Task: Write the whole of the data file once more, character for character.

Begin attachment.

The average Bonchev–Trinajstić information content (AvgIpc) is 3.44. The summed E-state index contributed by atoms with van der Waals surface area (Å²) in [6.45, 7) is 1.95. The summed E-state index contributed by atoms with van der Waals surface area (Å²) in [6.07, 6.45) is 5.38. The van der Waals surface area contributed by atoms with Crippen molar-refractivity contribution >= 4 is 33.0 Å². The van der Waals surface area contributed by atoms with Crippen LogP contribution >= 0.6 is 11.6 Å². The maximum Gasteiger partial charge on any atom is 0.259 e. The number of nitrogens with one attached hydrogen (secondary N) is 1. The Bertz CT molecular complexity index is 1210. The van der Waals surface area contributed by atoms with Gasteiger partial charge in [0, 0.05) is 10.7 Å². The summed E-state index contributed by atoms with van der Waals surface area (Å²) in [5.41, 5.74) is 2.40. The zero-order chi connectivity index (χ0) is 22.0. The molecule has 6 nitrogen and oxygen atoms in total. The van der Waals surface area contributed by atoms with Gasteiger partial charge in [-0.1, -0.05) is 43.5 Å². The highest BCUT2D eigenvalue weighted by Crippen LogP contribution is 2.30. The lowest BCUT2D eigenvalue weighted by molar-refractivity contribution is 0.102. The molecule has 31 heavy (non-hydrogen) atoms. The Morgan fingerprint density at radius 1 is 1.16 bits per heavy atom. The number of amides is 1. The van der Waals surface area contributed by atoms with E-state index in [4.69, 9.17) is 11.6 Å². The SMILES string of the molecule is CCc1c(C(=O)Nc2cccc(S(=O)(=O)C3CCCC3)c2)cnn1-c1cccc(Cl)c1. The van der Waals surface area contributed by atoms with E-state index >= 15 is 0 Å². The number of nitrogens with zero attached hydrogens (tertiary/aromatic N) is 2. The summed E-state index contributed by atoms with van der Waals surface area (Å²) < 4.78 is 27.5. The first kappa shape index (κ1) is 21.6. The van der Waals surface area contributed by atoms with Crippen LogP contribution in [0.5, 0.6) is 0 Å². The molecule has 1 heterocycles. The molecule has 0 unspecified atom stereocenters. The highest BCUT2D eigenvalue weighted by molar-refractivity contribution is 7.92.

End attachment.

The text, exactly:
The average Bonchev–Trinajstić information content (AvgIpc) is 3.44. The summed E-state index contributed by atoms with van der Waals surface area (Å²) in [6.45, 7) is 1.95. The summed E-state index contributed by atoms with van der Waals surface area (Å²) in [6.07, 6.45) is 5.38. The van der Waals surface area contributed by atoms with Crippen molar-refractivity contribution >= 4 is 33.0 Å². The van der Waals surface area contributed by atoms with Crippen LogP contribution >= 0.6 is 11.6 Å². The maximum Gasteiger partial charge on any atom is 0.259 e. The number of nitrogens with one attached hydrogen (secondary N) is 1. The Bertz CT molecular complexity index is 1210. The van der Waals surface area contributed by atoms with Gasteiger partial charge in [0, 0.05) is 10.7 Å². The summed E-state index contributed by atoms with van der Waals surface area (Å²) in [5.41, 5.74) is 2.40. The zero-order chi connectivity index (χ0) is 22.0. The molecule has 6 nitrogen and oxygen atoms in total. The van der Waals surface area contributed by atoms with Gasteiger partial charge in [-0.1, -0.05) is 43.5 Å². The highest BCUT2D eigenvalue weighted by Crippen LogP contribution is 2.30. The lowest BCUT2D eigenvalue weighted by molar-refractivity contribution is 0.102. The molecule has 31 heavy (non-hydrogen) atoms. The Morgan fingerprint density at radius 1 is 1.16 bits per heavy atom. The number of amides is 1. The van der Waals surface area contributed by atoms with E-state index in [4.69, 9.17) is 11.6 Å². The SMILES string of the molecule is CCc1c(C(=O)Nc2cccc(S(=O)(=O)C3CCCC3)c2)cnn1-c1cccc(Cl)c1. The van der Waals surface area contributed by atoms with E-state index >= 15 is 0 Å². The number of nitrogens with zero attached hydrogens (tertiary/aromatic N) is 2. The summed E-state index contributed by atoms with van der Waals surface area (Å²) < 4.78 is 27.5. The first kappa shape index (κ1) is 21.6. The van der Waals surface area contributed by atoms with Crippen LogP contribution in [0.5, 0.6) is 0 Å². The molecule has 1 heterocycles. The molecule has 0 unspecified atom stereocenters. The highest BCUT2D eigenvalue weighted by molar-refractivity contribution is 7.92.